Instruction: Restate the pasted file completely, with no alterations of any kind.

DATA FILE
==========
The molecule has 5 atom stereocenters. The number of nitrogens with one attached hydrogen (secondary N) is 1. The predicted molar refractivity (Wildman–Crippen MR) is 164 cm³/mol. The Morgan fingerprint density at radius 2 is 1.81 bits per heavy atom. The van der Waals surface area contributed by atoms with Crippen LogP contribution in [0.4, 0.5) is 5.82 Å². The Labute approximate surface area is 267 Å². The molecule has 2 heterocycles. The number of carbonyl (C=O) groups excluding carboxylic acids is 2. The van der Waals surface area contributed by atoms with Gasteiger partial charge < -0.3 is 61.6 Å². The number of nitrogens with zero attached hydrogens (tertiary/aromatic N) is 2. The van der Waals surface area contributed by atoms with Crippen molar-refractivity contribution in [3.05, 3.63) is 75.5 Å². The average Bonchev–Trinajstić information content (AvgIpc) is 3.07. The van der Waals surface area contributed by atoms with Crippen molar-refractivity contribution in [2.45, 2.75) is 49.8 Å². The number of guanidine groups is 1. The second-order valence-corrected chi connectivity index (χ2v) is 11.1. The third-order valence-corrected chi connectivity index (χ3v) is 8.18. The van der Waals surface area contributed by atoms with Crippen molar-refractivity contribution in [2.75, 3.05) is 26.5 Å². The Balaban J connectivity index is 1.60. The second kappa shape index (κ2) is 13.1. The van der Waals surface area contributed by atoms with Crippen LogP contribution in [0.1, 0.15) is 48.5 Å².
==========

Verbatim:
The molecule has 5 atom stereocenters. The number of nitrogens with one attached hydrogen (secondary N) is 1. The predicted molar refractivity (Wildman–Crippen MR) is 164 cm³/mol. The Morgan fingerprint density at radius 2 is 1.81 bits per heavy atom. The van der Waals surface area contributed by atoms with Crippen LogP contribution in [0.4, 0.5) is 5.82 Å². The Labute approximate surface area is 267 Å². The molecule has 2 heterocycles. The number of carbonyl (C=O) groups excluding carboxylic acids is 2. The van der Waals surface area contributed by atoms with Gasteiger partial charge < -0.3 is 61.6 Å². The number of nitrogens with zero attached hydrogens (tertiary/aromatic N) is 2. The van der Waals surface area contributed by atoms with Crippen molar-refractivity contribution in [3.05, 3.63) is 75.5 Å². The average Bonchev–Trinajstić information content (AvgIpc) is 3.07. The van der Waals surface area contributed by atoms with Crippen molar-refractivity contribution in [2.45, 2.75) is 49.8 Å². The number of guanidine groups is 1. The second-order valence-corrected chi connectivity index (χ2v) is 11.1. The third-order valence-corrected chi connectivity index (χ3v) is 8.18. The van der Waals surface area contributed by atoms with Crippen molar-refractivity contribution in [2.75, 3.05) is 26.5 Å². The Balaban J connectivity index is 1.60. The second kappa shape index (κ2) is 13.1. The van der Waals surface area contributed by atoms with Crippen LogP contribution in [0.1, 0.15) is 48.5 Å².